This handout I made in sheer frustration after hearing the same complaints about thesis formulation over and over again from my students. I’ve learned in my previous experience that when I use more meaningful issues for thesis examples, students tend to focus on content and not form. Here I’ve modeled different kinds of thesis framing for them using the very […]
This handout is a counterargument explanation sheet using the example of trying to persuade your loved ones that your bad boyfriend is not so bad. I often teach this handout in conjunction with the chapter “Skeptics May Object” from Graff and Birkenstein’s They Say / I Say. Feature image by Sarah Cervantes on Unsplash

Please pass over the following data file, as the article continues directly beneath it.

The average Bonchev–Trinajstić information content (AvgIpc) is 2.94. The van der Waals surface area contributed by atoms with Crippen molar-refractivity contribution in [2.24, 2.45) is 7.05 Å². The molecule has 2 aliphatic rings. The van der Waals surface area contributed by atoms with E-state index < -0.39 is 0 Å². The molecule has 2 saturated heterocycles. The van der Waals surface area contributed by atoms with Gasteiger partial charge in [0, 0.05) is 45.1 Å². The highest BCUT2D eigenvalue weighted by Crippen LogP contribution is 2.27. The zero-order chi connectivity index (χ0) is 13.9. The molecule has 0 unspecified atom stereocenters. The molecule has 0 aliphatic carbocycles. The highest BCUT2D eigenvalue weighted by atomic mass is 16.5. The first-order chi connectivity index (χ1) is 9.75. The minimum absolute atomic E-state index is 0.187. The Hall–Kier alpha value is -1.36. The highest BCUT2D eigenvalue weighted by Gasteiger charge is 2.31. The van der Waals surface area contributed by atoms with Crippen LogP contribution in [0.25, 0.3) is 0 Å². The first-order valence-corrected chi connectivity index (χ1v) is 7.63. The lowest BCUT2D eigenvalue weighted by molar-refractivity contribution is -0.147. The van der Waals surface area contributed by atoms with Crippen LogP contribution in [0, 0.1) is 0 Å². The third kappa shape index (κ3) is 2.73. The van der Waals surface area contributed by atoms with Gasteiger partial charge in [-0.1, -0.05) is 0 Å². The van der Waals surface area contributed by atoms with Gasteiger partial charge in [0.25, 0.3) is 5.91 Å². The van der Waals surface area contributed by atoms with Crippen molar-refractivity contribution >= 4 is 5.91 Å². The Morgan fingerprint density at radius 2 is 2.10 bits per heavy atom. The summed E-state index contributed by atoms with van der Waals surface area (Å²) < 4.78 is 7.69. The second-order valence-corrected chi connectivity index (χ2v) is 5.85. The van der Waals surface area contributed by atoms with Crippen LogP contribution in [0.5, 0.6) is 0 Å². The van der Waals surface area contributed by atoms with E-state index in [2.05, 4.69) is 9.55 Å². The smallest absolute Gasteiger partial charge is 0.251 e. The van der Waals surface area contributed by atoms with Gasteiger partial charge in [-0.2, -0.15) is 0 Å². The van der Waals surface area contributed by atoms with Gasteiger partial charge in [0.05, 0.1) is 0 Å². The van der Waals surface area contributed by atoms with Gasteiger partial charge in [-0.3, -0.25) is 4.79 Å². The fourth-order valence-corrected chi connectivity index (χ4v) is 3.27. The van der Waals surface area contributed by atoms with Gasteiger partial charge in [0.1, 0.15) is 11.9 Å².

There’s a lot of talk in teaching circles about feedback—how to give an appropriate amount that doesn’t overwhelm the student (or the teacher’s workload) and balances praise and constructive criticism. Finding praise is, of course, characterized by its very verb as the part where you have to strain yourself, what you include to soften the blow your critique.